WEST ST. LOUIS COUNTY (KMOV) – Quincy resident Hunter Hildebrand was all smiles while waiting in line to take a photo with St. Louis Blues Defenseman Colton Parayko at Meadowbrook Country Club on Monday night.
It was the inaugural golf tournament for Project 55, Parayko’s foundation. But this wasn’t the first time Hildebrand and Parayko were squaring up for a picture.
“I’m surprised to see Hunter here, and be happy to be a kid,” Parayko said. “He said he got his chest piece off the other day, so it sounds like things are going in the right direction.”
A course correction from a year ago. That’s when Hildebrand, 16, was diagnosed with Pectus Carinatum. For Hunter, it was a life-threatening condition where his chest caved in, reducing lung capacity, making it hard to breathe.
“It was scary. you never knew what was going to happen,” Hildenbrand said.
His first of two surgeries was in December 2021. But even in the scariest of moments, Hunter was proud to rep his love for the Blues; a relentless passion that led to a surprise.
“I get out of surgery and there is an envelope waiting, and it says I’m chosen for the Colton Parayko experience,” Hildebrand shared.
A once in a lifetime experience, thanks to the Ronald McDonald House in St. Louis, Project 55, and the St. Louis Blues.
In March, Hunter got to watch his first Blues game in person, on the glass, ride the Zamboni, and snap a selfie with Parayko. Then the Blues star revealed one last surprise, an autographed hockey stick.
“The kind of person he is, how down to earth he is, how relatable he is. He’s an awesome person,” Hildebrand said.
“Such a small gesture can go a small way,” Parayko added. “For me, that’s where this whole thing started. visiting the hospitals, visiting families, and getting their mind off a really difficult time.”
That generosity inspired Hunter to give back to a place that housed him time and time again, The Ronald McDonald House on Park Avenue.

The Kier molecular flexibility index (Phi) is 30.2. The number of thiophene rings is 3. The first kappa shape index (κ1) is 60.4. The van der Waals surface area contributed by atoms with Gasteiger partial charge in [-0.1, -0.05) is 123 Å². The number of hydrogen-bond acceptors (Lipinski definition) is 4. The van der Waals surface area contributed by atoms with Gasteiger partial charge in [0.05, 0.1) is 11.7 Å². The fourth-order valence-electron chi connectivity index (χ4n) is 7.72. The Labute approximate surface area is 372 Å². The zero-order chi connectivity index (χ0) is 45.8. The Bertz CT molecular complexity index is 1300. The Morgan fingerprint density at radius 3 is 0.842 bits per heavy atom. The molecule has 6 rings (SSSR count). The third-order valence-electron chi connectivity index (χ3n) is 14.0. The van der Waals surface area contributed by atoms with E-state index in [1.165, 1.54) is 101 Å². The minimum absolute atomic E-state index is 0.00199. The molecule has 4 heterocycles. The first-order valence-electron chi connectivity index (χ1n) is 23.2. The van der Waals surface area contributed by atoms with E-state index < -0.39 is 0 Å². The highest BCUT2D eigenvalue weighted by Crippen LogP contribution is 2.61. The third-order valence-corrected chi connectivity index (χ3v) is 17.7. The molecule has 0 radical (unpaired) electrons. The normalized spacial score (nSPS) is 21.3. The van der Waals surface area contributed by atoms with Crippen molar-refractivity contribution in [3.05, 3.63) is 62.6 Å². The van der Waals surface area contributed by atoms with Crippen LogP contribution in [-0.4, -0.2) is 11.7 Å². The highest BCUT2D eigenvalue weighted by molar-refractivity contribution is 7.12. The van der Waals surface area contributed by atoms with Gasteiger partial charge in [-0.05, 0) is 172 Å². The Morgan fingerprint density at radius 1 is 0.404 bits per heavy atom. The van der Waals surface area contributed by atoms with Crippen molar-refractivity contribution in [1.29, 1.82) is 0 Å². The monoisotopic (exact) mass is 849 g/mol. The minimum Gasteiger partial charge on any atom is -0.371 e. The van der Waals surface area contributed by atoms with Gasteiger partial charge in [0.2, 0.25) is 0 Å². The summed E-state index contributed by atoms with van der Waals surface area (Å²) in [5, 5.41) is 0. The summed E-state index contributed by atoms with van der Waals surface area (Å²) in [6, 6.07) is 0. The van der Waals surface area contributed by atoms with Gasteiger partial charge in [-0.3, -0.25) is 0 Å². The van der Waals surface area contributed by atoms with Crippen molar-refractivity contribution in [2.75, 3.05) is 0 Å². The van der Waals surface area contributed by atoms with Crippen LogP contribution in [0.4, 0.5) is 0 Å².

After the historic flooding in July, Hunter collected food and other items for future families of seriously ill children staying at a number of area hospitals.
“His original goal was 100 items and $500,” his mother, Karla Hildebrand explained. “It was a week in and he already had blown that so we were like, ‘oh, crap this is going to be huge.”
Hunter’s drive required a caravan of friends and family to drive the donations to St. Louis. The teen spent his Monday night in St. Louis to share the results at Colton’s tournament.
“Before coming here, I went with a caravan of friends and family and donated 2,939 items to the Ronald McDonald house,” Hildebrand said in front of a crowd of a few hundred golfers, supporters, and Blues’ fans.
In four weeks, Hunter collected enough donations to help more than 500 families staying at the three Ronald McDonald houses in the future. He also collected enough cash to write a check for more than $1,000 to give directly to Project 55.
“It feels good that we can help this many people and the amount of stuff people have done over the past couple of weeks, it’s been awesome,” Hildebrand said.
The other reason to celebrate Monday was it was Hunter’s birthday. Radio voice for the St. Louis Blues, Chris Kerber, let the crowd know, and led the room in singing, “Happy Birthday.”
Hunter said he wants to return to St Louis with more donated items but first, he needs to get through the next few weeks of marching band practices.
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